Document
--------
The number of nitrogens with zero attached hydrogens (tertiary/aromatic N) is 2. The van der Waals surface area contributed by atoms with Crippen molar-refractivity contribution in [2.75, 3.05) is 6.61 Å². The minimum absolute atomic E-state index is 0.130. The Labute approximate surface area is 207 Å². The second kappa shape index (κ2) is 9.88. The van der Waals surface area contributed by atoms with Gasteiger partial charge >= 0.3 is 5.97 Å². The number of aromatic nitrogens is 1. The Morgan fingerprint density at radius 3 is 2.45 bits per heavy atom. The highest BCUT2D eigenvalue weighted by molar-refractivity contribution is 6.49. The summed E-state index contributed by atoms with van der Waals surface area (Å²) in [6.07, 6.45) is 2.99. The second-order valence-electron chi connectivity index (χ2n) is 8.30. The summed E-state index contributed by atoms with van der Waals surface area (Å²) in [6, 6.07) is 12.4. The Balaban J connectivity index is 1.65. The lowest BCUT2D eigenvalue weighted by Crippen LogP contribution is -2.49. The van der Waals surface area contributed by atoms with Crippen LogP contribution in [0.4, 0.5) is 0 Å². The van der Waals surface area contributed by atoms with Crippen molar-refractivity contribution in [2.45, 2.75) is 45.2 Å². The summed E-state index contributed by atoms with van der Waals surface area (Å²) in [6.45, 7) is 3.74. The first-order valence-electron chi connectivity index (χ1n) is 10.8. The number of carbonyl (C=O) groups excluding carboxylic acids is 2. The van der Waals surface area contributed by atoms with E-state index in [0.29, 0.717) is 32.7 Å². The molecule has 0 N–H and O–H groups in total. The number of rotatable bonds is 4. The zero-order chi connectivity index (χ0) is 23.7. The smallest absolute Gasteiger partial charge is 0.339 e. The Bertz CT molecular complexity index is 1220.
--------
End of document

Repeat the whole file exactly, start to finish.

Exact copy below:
The number of nitrogens with zero attached hydrogens (tertiary/aromatic N) is 2. The van der Waals surface area contributed by atoms with Crippen molar-refractivity contribution in [2.75, 3.05) is 6.61 Å². The minimum absolute atomic E-state index is 0.130. The Labute approximate surface area is 207 Å². The second kappa shape index (κ2) is 9.88. The van der Waals surface area contributed by atoms with Gasteiger partial charge >= 0.3 is 5.97 Å². The number of aromatic nitrogens is 1. The Morgan fingerprint density at radius 3 is 2.45 bits per heavy atom. The highest BCUT2D eigenvalue weighted by molar-refractivity contribution is 6.49. The summed E-state index contributed by atoms with van der Waals surface area (Å²) in [6.07, 6.45) is 2.99. The second-order valence-electron chi connectivity index (χ2n) is 8.30. The summed E-state index contributed by atoms with van der Waals surface area (Å²) in [6, 6.07) is 12.4. The Balaban J connectivity index is 1.65. The lowest BCUT2D eigenvalue weighted by Crippen LogP contribution is -2.49. The van der Waals surface area contributed by atoms with Crippen LogP contribution in [0.4, 0.5) is 0 Å². The van der Waals surface area contributed by atoms with Crippen molar-refractivity contribution in [2.45, 2.75) is 45.2 Å². The summed E-state index contributed by atoms with van der Waals surface area (Å²) in [6.45, 7) is 3.74. The first-order valence-electron chi connectivity index (χ1n) is 10.8. The number of carbonyl (C=O) groups excluding carboxylic acids is 2. The van der Waals surface area contributed by atoms with E-state index in [0.29, 0.717) is 32.7 Å². The molecule has 0 N–H and O–H groups in total. The number of rotatable bonds is 4. The zero-order chi connectivity index (χ0) is 23.7. The smallest absolute Gasteiger partial charge is 0.339 e. The Bertz CT molecular complexity index is 1220.